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Thread: Question on atom structure please

  1. #1 Question on atom structure please 
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    Ok so I am revising some biology concepts (after 20 years or so) and in order to do this I am looking at molecules chemical bonds.
    When I read these texts, they describe atoms as being composed of electrons, protons and neutrons. The basic idea seems to be about sharing electrons in the outer shells and relationships between positive and negative charges in the structure so that everything is seeking a stable outer shell - seems ok so far...

    But what about Positrons? I thought there were the opposite of electrons and had the same sort of mass? Why aren't these things operating in the molecular equations?
    Its seems the biology books I am reading dont even mention them????

    what gives?

    thanks

    Zero


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  3. #2  
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    Positrons are antimatter and annihilate on contact with regular matter; http://en.wikipedia.org/wiki/Annihilate.
    The positive regular matter constituent of an atom is the proton, and is found in the nucleus; http://en.wikipedia.org/wiki/Proton.


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  4. #3  
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    thanks for the reply

    OK so they are antimatter (whatever that is), I assume they orbit the nucleus and stuff like that? Why dont they figure when a molecule is constructed?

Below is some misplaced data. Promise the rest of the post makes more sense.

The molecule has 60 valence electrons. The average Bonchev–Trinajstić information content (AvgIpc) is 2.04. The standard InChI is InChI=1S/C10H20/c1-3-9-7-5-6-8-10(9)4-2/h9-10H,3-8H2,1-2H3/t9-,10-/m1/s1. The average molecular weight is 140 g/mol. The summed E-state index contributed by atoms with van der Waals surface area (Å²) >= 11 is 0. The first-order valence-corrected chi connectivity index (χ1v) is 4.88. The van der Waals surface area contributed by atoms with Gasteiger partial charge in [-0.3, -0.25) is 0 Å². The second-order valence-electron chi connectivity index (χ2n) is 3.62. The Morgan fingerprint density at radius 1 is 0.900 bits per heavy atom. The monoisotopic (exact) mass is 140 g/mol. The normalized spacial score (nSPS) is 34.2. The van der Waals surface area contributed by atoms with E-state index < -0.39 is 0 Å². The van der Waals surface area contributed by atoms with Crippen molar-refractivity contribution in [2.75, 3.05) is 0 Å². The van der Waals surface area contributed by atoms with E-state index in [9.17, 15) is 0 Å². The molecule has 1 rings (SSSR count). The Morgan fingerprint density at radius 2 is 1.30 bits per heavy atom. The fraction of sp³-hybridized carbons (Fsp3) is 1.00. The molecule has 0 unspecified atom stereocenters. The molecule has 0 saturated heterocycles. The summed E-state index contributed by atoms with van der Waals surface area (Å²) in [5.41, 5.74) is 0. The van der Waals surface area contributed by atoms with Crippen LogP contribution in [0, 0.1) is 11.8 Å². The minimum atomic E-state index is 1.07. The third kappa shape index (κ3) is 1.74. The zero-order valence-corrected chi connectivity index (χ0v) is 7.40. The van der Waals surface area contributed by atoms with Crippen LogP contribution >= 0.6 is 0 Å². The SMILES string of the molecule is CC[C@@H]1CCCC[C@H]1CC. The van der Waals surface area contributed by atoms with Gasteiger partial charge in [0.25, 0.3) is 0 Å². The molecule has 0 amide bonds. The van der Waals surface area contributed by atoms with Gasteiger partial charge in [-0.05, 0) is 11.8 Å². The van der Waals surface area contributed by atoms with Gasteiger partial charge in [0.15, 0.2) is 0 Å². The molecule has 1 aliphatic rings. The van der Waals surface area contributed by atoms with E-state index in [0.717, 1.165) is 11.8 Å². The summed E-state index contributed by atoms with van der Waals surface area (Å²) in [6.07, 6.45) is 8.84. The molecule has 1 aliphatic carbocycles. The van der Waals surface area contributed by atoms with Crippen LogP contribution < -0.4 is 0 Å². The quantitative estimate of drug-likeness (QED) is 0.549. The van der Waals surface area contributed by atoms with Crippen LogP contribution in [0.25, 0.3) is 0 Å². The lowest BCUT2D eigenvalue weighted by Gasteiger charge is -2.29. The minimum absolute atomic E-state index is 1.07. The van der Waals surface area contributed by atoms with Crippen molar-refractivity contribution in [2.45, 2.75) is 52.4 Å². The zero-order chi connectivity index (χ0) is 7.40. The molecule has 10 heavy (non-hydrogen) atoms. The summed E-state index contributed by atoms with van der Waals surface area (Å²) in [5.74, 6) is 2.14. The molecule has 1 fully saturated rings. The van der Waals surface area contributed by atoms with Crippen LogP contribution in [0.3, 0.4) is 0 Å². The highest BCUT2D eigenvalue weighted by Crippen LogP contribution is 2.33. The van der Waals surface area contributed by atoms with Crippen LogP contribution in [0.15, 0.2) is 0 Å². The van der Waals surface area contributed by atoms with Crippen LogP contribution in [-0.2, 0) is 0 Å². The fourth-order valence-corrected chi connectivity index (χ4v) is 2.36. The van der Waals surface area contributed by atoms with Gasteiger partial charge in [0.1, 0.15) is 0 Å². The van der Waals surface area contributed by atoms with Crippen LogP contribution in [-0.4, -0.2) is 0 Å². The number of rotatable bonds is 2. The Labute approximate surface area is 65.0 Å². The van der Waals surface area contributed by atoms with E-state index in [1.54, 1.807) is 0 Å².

I realise my questions are niave

    when a molecule or bond is constructed it seems that only neutrons, protons and electrons are accounted for, is this right? If so why not all the other particles I keep hearing about? I suppose quarks and charms and higgs boyson particles are way to small or something?

    Also is a 'particle' an actual 'particle' as in a three dimensional entity that has prperties like surfaces volume and weight? There is an actual 'thing/particle' that is doing the orbiting. isn't there?

    I dont understand quantum, but I do think I have heard that the orbits are really probability spheres of where one is most likely to find a particle... but again, it is true that there is an actual particle somewhere, not just say a force field glitch?
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  5. #4  
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    For chemistry all you need to understand is proton's, electron's, and neutron's. Don't worry about the rest.
    I was some of the mud that got to sit up and look around.
    Lucky me. Lucky mud.
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  6. #5  
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    Quote Originally Posted by ZeroZero
    thanks for the reply

    OK so they are antimatter (whatever that is), I assume they orbit the nucleus and stuff like that? Why dont they figure when a molecule is constructed?

    I realise my questions are niave

    when a molecule or bond is constructed it seems that only neutrons, protons and electrons are accounted for, is this right? If so why not all the other particles I keep hearing about? I suppose quarks and charms and higgs boyson particles are way to small or something?